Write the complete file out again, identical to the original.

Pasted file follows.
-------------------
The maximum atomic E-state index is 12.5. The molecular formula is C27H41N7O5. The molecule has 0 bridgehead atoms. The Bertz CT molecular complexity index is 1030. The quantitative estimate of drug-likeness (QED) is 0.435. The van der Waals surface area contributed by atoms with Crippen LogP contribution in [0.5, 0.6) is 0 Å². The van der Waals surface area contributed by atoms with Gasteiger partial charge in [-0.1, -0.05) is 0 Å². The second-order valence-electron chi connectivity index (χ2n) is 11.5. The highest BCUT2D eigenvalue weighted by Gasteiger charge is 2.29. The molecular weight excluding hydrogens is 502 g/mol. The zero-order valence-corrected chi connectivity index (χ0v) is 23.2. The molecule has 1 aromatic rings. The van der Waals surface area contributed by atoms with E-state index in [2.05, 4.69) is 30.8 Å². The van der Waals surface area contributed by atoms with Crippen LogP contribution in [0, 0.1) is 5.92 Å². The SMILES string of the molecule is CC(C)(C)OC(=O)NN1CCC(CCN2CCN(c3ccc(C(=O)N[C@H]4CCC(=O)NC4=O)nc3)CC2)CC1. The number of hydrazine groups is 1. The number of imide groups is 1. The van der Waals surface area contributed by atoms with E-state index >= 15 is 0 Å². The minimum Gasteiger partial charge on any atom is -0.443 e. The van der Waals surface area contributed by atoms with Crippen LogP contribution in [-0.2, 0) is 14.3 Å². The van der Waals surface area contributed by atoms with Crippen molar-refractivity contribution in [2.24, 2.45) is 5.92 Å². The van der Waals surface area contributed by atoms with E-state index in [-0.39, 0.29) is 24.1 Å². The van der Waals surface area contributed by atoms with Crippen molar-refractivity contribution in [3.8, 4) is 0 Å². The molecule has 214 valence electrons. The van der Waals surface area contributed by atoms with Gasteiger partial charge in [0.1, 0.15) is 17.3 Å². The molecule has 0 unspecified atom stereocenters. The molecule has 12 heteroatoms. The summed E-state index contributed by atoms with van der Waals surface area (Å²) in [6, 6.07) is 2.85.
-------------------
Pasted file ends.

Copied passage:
The maximum atomic E-state index is 12.5. The molecular formula is C27H41N7O5. The molecule has 0 bridgehead atoms. The Bertz CT molecular complexity index is 1030. The quantitative estimate of drug-likeness (QED) is 0.435. The van der Waals surface area contributed by atoms with Crippen LogP contribution in [0.5, 0.6) is 0 Å². The van der Waals surface area contributed by atoms with Gasteiger partial charge in [-0.1, -0.05) is 0 Å². The second-order valence-electron chi connectivity index (χ2n) is 11.5. The highest BCUT2D eigenvalue weighted by Gasteiger charge is 2.29. The molecular weight excluding hydrogens is 502 g/mol. The zero-order valence-corrected chi connectivity index (χ0v) is 23.2. The molecule has 1 aromatic rings. The van der Waals surface area contributed by atoms with E-state index in [2.05, 4.69) is 30.8 Å². The van der Waals surface area contributed by atoms with Crippen LogP contribution in [0, 0.1) is 5.92 Å². The SMILES string of the molecule is CC(C)(C)OC(=O)NN1CCC(CCN2CCN(c3ccc(C(=O)N[C@H]4CCC(=O)NC4=O)nc3)CC2)CC1. The number of hydrazine groups is 1. The number of imide groups is 1. The van der Waals surface area contributed by atoms with E-state index >= 15 is 0 Å². The minimum Gasteiger partial charge on any atom is -0.443 e. The van der Waals surface area contributed by atoms with Crippen LogP contribution in [-0.2, 0) is 14.3 Å². The van der Waals surface area contributed by atoms with Crippen molar-refractivity contribution in [2.24, 2.45) is 5.92 Å². The van der Waals surface area contributed by atoms with E-state index in [-0.39, 0.29) is 24.1 Å². The van der Waals surface area contributed by atoms with Crippen molar-refractivity contribution in [3.8, 4) is 0 Å². The molecule has 214 valence electrons. The van der Waals surface area contributed by atoms with Gasteiger partial charge in [0.1, 0.15) is 17.3 Å². The molecule has 0 unspecified atom stereocenters. The molecule has 12 heteroatoms. The summed E-state index contributed by atoms with van der Waals surface area (Å²) in [6, 6.07) is 2.85.